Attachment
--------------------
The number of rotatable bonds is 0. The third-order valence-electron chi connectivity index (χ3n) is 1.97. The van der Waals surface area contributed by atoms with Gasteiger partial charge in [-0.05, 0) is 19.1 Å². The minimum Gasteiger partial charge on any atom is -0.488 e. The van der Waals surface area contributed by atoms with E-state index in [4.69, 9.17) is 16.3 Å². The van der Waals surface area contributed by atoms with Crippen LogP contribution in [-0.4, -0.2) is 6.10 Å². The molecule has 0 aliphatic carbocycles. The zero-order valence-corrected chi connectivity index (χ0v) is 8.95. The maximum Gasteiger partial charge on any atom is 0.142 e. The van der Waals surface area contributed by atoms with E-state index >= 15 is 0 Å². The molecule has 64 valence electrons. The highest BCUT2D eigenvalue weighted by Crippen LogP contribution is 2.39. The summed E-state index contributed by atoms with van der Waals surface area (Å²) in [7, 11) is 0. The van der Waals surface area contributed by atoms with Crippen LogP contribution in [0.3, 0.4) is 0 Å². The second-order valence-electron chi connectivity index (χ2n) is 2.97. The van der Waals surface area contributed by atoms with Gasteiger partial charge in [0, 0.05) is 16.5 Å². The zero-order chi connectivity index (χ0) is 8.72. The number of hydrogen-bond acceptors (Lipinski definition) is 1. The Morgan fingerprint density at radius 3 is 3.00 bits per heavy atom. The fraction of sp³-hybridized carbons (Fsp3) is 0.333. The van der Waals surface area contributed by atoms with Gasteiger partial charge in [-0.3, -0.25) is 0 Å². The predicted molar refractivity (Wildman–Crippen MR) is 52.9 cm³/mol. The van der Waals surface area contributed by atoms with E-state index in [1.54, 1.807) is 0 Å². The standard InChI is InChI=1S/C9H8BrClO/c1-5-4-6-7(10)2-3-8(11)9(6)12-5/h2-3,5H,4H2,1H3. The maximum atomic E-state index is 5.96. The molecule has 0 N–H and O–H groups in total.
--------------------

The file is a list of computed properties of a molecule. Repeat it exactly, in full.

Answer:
The number of rotatable bonds is 0. The third-order valence-electron chi connectivity index (χ3n) is 1.97. The van der Waals surface area contributed by atoms with Gasteiger partial charge in [-0.05, 0) is 19.1 Å². The minimum Gasteiger partial charge on any atom is -0.488 e. The van der Waals surface area contributed by atoms with E-state index in [4.69, 9.17) is 16.3 Å². The van der Waals surface area contributed by atoms with Crippen LogP contribution in [-0.4, -0.2) is 6.10 Å². The molecule has 0 aliphatic carbocycles. The zero-order valence-corrected chi connectivity index (χ0v) is 8.95. The maximum Gasteiger partial charge on any atom is 0.142 e. The van der Waals surface area contributed by atoms with E-state index >= 15 is 0 Å². The molecule has 64 valence electrons. The highest BCUT2D eigenvalue weighted by Crippen LogP contribution is 2.39. The summed E-state index contributed by atoms with van der Waals surface area (Å²) in [7, 11) is 0. The van der Waals surface area contributed by atoms with Crippen LogP contribution in [0.3, 0.4) is 0 Å². The second-order valence-electron chi connectivity index (χ2n) is 2.97. The van der Waals surface area contributed by atoms with Gasteiger partial charge in [0, 0.05) is 16.5 Å². The zero-order chi connectivity index (χ0) is 8.72. The number of hydrogen-bond acceptors (Lipinski definition) is 1. The Morgan fingerprint density at radius 3 is 3.00 bits per heavy atom. The fraction of sp³-hybridized carbons (Fsp3) is 0.333. The van der Waals surface area contributed by atoms with Gasteiger partial charge in [-0.3, -0.25) is 0 Å². The predicted molar refractivity (Wildman–Crippen MR) is 52.9 cm³/mol. The van der Waals surface area contributed by atoms with E-state index in [1.54, 1.807) is 0 Å². The standard InChI is InChI=1S/C9H8BrClO/c1-5-4-6-7(10)2-3-8(11)9(6)12-5/h2-3,5H,4H2,1H3. The maximum atomic E-state index is 5.96. The molecule has 0 N–H and O–H groups in total.